Some situations that potentially increase a museum's risk of serious damage cannot be avoided; for example, the combustible construction of a wood-frame historic house museum, or the location of a museum in a remote area where the water supply may not be dependable or where the response time of the local fire service may be much longer than in a larger centre. However, measures can still be taken to reduce the risk and severity of fire by developing and implementing fire prevention and response policies, plans and procedures, by enforcing fire safe practices, and by upgrading the facility.
Table 1 identifies some ways to reduce the risk of fire, or to minimize its impact. Measures will vary from one institution to another due to differing needs, resources, and expertise available. Not all measures may apply to your situation, nor is this list exhaustive.
Some strategies for reducing fire risk and damage.
General (all hazards)
Develop and implement a fire protection program that addresses fire prevention, building upgrades, fire response procedures, fire protection systems and devices, and staff training.
Establish a fire prevention committee consisting of both management and staff. Meet regularly to discuss fire safety issues.
Develop and implement fire safety policies, practices, and procedures to create a safe environment for both people and objects. For example: implement a "no smoking" policy; remove clutter and rubbish; prohibit the use of open flames and temporary wiring; prohibit using heat-generating equipment near combustible material; etc.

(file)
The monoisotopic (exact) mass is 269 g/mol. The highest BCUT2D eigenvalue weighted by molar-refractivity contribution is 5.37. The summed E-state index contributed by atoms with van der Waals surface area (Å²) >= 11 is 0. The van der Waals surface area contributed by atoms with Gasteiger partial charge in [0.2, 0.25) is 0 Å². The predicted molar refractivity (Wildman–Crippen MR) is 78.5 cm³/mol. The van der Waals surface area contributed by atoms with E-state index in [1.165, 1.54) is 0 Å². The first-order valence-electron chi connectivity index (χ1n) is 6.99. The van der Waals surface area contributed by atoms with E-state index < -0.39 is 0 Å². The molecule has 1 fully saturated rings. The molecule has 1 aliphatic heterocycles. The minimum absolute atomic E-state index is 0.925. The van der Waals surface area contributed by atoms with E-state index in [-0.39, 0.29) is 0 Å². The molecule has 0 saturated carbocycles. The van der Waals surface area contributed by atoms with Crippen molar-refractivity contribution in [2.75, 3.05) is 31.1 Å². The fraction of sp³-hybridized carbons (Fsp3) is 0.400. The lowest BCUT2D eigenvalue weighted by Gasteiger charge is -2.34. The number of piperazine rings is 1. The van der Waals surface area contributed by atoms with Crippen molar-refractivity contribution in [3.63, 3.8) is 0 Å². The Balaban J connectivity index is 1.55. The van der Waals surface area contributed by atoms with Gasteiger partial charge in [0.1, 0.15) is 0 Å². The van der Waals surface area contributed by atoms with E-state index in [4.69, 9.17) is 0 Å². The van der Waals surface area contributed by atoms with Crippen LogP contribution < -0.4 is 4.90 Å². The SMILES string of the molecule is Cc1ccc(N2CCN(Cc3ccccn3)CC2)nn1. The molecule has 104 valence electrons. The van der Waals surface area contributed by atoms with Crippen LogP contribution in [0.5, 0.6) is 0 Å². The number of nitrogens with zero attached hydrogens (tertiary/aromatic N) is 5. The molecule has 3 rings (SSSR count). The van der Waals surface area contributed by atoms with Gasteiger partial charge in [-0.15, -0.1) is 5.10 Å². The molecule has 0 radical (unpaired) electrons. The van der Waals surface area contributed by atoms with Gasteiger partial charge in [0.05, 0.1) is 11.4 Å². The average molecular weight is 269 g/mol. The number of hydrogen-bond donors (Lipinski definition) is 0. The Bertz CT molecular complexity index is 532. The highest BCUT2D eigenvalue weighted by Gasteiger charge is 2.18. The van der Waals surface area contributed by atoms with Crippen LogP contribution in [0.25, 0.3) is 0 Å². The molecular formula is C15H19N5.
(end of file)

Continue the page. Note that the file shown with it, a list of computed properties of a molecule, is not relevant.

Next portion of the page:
Train staff in fire prevention, fire evacuation procedures, and the use of portable fire extinguishers.
Undertake a risk assessment to identify and prioritize fire threats, plus measures to reduce them.
Undertake regular inspections and eliminate any hazards found. Use an inspection checklist to make sure that nothing is overlooked.
Develop a good rapport with your local fire service. Invite all shifts to the museum to familiarize them with its construction, layout, contents, and any hazardous areas such as chemical storage areas, spray paint booths, or areas containing hazardous collections.